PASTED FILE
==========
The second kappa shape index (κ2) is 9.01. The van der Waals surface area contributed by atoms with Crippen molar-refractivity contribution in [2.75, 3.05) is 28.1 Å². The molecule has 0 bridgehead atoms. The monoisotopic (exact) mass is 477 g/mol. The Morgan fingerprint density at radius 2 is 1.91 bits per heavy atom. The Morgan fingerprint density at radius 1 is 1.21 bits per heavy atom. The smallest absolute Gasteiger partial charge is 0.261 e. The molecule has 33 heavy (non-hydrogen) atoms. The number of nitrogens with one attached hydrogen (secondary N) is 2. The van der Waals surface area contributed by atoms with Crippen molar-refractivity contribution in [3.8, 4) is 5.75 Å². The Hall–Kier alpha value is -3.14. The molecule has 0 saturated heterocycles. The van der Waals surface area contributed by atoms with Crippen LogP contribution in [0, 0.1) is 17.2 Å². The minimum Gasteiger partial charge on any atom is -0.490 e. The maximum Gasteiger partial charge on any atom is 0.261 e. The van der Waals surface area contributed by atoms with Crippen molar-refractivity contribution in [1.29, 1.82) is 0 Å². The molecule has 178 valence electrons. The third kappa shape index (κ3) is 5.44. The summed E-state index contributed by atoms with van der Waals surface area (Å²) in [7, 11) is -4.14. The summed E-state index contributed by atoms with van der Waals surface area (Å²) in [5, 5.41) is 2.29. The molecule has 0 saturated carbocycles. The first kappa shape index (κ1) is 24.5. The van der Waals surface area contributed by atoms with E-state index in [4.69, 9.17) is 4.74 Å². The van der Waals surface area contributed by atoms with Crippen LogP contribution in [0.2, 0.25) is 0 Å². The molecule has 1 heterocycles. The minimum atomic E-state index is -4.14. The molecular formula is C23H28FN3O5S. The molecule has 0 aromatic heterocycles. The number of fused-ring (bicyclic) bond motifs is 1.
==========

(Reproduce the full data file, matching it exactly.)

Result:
The second kappa shape index (κ2) is 9.01. The van der Waals surface area contributed by atoms with Crippen molar-refractivity contribution in [2.75, 3.05) is 28.1 Å². The molecule has 0 bridgehead atoms. The monoisotopic (exact) mass is 477 g/mol. The Morgan fingerprint density at radius 2 is 1.91 bits per heavy atom. The Morgan fingerprint density at radius 1 is 1.21 bits per heavy atom. The smallest absolute Gasteiger partial charge is 0.261 e. The molecule has 33 heavy (non-hydrogen) atoms. The number of nitrogens with one attached hydrogen (secondary N) is 2. The van der Waals surface area contributed by atoms with Crippen molar-refractivity contribution in [3.8, 4) is 5.75 Å². The Hall–Kier alpha value is -3.14. The molecule has 0 saturated heterocycles. The van der Waals surface area contributed by atoms with Crippen LogP contribution in [0, 0.1) is 17.2 Å². The minimum Gasteiger partial charge on any atom is -0.490 e. The maximum Gasteiger partial charge on any atom is 0.261 e. The van der Waals surface area contributed by atoms with Crippen molar-refractivity contribution in [1.29, 1.82) is 0 Å². The molecule has 178 valence electrons. The third kappa shape index (κ3) is 5.44. The summed E-state index contributed by atoms with van der Waals surface area (Å²) in [7, 11) is -4.14. The summed E-state index contributed by atoms with van der Waals surface area (Å²) in [5, 5.41) is 2.29. The molecule has 0 saturated carbocycles. The first kappa shape index (κ1) is 24.5. The van der Waals surface area contributed by atoms with E-state index in [4.69, 9.17) is 4.74 Å². The van der Waals surface area contributed by atoms with Crippen LogP contribution in [0.2, 0.25) is 0 Å². The molecule has 1 heterocycles. The minimum atomic E-state index is -4.14. The molecular formula is C23H28FN3O5S. The molecule has 0 aromatic heterocycles. The number of fused-ring (bicyclic) bond motifs is 1.